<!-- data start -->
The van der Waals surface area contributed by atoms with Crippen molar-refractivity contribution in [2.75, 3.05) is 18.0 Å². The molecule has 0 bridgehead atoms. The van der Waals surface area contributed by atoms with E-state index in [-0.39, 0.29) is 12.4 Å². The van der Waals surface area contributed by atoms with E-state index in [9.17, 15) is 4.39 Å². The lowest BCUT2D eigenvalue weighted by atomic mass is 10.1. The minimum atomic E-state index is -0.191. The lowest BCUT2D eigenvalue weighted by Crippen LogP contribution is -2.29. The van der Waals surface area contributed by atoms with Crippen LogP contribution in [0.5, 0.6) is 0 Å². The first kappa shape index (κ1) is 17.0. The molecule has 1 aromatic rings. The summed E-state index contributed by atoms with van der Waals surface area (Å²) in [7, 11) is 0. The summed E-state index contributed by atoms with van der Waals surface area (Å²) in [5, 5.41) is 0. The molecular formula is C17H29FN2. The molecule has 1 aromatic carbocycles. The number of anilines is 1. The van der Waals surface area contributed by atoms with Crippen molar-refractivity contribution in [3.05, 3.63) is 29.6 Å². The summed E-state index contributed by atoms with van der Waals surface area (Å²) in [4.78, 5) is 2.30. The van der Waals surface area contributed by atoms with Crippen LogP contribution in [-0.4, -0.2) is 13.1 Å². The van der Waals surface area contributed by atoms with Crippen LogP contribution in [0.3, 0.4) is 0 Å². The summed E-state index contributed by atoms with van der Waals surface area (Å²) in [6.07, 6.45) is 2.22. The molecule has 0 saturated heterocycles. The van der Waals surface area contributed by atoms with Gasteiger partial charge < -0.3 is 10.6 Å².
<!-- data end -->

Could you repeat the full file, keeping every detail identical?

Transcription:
The van der Waals surface area contributed by atoms with Crippen molar-refractivity contribution in [2.75, 3.05) is 18.0 Å². The molecule has 0 bridgehead atoms. The van der Waals surface area contributed by atoms with E-state index in [-0.39, 0.29) is 12.4 Å². The van der Waals surface area contributed by atoms with E-state index in [9.17, 15) is 4.39 Å². The lowest BCUT2D eigenvalue weighted by atomic mass is 10.1. The minimum atomic E-state index is -0.191. The lowest BCUT2D eigenvalue weighted by Crippen LogP contribution is -2.29. The van der Waals surface area contributed by atoms with Crippen LogP contribution in [0.5, 0.6) is 0 Å². The first kappa shape index (κ1) is 17.0. The molecule has 1 aromatic rings. The summed E-state index contributed by atoms with van der Waals surface area (Å²) in [7, 11) is 0. The summed E-state index contributed by atoms with van der Waals surface area (Å²) in [5, 5.41) is 0. The molecular formula is C17H29FN2. The molecule has 1 aromatic carbocycles. The number of anilines is 1. The van der Waals surface area contributed by atoms with Crippen molar-refractivity contribution in [3.05, 3.63) is 29.6 Å². The summed E-state index contributed by atoms with van der Waals surface area (Å²) in [4.78, 5) is 2.30. The van der Waals surface area contributed by atoms with Crippen LogP contribution in [-0.4, -0.2) is 13.1 Å². The van der Waals surface area contributed by atoms with Crippen LogP contribution in [0.3, 0.4) is 0 Å². The summed E-state index contributed by atoms with van der Waals surface area (Å²) in [6.07, 6.45) is 2.22. The molecule has 0 saturated heterocycles. The van der Waals surface area contributed by atoms with Gasteiger partial charge < -0.3 is 10.6 Å².